ELATED by the 5.01 per cent leap in Gross Domestic Product in the second quarter of this year, the President, Major General Muhammadu Buhari (retd.), and his team have been in a celebratory mode, loudly crediting their exertions for the feat. With bad news cascading from every other front, the National Bureau of Statistics’ report revealing a third consecutive quarter of growth understandably excites the regime. The reality however dictates caution. As the economy restarts from the COVID-19 meltdown, the great challenge ahead is to set the country quickly and radically on to the path of sustainable inclusive growth to reduce poverty and unemployment.
The NBS report was emphatic: growth witnessed since the last quarter of 2020 arose from the “return of business and economic activity near the levels seen before the implementations of COVID-19-related restrictions.” It explained that this gradual return of commercial activities, as well as local and international travels, accounted for significant growth. Consequently, the Q2 growth of 5.01 per cent was a marked departure from Q2 2020 when the economy contracted by -6.10 per cent, by -3.62 per cent in Q3 2020, and from the meagre 0.51 per cent growth in Q1 2021. Real GDP growth from January to June rose 2.7 per cent compared to the -2.18 per cent contraction in the first half of 2020.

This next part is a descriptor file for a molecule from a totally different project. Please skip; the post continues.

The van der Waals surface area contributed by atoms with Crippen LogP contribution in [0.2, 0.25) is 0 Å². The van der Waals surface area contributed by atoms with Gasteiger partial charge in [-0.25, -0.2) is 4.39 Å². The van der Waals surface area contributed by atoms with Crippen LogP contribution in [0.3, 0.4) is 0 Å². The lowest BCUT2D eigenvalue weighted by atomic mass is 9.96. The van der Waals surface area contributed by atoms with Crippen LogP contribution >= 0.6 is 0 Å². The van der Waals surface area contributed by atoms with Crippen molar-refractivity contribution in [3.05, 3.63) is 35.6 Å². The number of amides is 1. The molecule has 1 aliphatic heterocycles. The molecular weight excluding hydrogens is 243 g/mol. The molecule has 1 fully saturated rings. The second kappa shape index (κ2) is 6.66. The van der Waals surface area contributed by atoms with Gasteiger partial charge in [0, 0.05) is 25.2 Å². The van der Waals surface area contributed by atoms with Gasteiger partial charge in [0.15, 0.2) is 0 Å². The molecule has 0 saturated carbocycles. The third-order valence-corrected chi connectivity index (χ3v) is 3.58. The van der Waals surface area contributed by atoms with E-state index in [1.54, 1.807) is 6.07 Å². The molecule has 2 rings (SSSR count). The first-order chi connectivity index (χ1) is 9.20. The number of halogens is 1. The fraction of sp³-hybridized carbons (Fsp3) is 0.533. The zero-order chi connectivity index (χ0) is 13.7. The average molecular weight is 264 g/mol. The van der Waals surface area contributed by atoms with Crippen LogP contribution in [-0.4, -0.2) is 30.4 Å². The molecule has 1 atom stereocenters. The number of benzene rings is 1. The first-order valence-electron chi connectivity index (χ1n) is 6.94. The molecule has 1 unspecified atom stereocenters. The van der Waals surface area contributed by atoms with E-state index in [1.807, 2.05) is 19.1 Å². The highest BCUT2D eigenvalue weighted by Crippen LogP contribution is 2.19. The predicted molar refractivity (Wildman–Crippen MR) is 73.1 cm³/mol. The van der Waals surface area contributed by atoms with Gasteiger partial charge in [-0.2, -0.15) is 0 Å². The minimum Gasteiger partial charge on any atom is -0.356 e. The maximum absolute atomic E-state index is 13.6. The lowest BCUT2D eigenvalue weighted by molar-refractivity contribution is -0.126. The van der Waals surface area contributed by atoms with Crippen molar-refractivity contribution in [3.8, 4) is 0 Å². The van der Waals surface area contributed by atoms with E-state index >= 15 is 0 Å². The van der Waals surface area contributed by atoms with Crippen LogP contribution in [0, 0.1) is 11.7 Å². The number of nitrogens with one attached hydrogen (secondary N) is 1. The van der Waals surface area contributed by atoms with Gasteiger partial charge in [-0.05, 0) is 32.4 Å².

Having presided recently over two recessions, the regime has been euphoric. Buhari credited the expansion in real terms by 6.74 per cent of the non-oil sector, the fastest rise in the sector since Q3 2014, the 9.27 per cent growth in the service sector (its strongest performance in a decade), and the 14.99 per cent growth in nominal GDP from Q2 2020, to his policies, and the “hard work and commitment” of the economic managers. He believes his Economic Sustainability Plan fast-tracked the exit from recession and had continued to impact on the main drivers of growth like agriculture, ICT, transportation, electricity, and manufacturing. Ministers have also cited success in non-oil sector stimulation.